Children and Sweetened Drinks: What's a Parent to Do?
Trying to trim the sweetened drinks in your child's diet? Here are a few tips that can help.
Children and Sweet Drinks: The Health Crisis continued...
That's not all. Soft drinks are rotting kids' teeth, as numerous studies
have shown. According to the American Academy of Pediatrics, soft drinks pose a
risk of dental caries because of their high sugar content and enamel erosion
because of their acidity.And, because kids are drinking more sweetened
beverages than milk, they are getting too little calcium for growing teeth and
bones, reports the CSPI. That's especially important for growing girls, who are
at highest risk of osteoporosis.
The final analysis? Kids need to know that sweetened beverages are bad for
their health, say the experts.
That's where parents can make the most difference. By educating kids on the
hazards of soft drinks and other sweet drinks -- and stocking the kitchen with
the right drinks -- it's possible to short-circuit the connection between
children and soft drinks.
Children and Soft Drinks: Making Changes
For kids without a weight problem, one sweetened beverage per day -- as part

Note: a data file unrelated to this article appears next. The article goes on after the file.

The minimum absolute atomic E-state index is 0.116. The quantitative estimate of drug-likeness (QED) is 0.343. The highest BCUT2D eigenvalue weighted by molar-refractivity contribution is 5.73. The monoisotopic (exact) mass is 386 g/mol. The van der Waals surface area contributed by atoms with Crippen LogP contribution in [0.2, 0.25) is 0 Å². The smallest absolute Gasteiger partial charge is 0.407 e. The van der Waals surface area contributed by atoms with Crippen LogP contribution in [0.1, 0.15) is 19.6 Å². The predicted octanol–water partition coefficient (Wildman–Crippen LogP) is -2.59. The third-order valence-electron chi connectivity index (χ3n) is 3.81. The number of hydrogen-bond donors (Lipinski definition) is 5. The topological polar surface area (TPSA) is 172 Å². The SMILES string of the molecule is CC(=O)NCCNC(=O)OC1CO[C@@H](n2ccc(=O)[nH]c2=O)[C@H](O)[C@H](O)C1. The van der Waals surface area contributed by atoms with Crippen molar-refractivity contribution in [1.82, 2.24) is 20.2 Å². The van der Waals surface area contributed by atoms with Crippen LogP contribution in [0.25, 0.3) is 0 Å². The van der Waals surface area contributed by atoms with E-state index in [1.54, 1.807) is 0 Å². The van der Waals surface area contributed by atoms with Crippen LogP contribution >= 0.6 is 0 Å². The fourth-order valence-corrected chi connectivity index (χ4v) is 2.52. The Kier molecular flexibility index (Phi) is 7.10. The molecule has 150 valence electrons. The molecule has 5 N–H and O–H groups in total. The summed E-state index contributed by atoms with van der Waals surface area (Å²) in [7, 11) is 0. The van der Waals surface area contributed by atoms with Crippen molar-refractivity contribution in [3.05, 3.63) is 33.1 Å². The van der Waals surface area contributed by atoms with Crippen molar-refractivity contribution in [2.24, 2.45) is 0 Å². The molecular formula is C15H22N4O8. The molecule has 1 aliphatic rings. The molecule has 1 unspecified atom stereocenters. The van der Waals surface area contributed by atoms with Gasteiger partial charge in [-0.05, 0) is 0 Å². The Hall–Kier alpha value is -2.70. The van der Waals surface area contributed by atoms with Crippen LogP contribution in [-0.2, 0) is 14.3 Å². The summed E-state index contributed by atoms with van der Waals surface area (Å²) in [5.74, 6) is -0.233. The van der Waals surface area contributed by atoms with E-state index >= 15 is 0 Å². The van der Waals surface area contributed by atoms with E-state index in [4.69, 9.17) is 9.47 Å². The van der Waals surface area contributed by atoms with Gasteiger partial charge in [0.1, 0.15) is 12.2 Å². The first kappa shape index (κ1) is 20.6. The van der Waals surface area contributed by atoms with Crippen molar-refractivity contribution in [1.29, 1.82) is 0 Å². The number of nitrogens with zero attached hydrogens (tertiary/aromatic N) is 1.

of a well-balanced diet -- is fine, says Sarah Krieger, RD, LD, MPH, a
spokeswoman for the American Dietetic Association. "If children are
maintaining a healthy weight, eating a healthy diet, and are active, one soda
The American Beverage Association agrees. "No single food or beverage is
a unique contributor to obesity," says Tracey Halliday, a spokeswoman for
the association. "Obesity is a serious and complex problem that is best
addressed by living a balanced lifestyle -- consuming a variety of foods and
beverages in moderation and getting regular physical activity. Quite simply,
all calories count, regardless of the source."
If your child has a tendency to gain weight, however, it's best to keep
these beverages out of the house. "Keep it for parties, since for most
young kids that's about once a week," says Krieger, who is also lead
instructor for children's weight management classes at All Children's Hospital
in St. Petersburg, Fla.
Also, limit other sweet drinks -- including 100% fruit juice. "Yes it's
healthy, but it can have as many calories as a soda. One serving a day is OK,
but that's all," she says.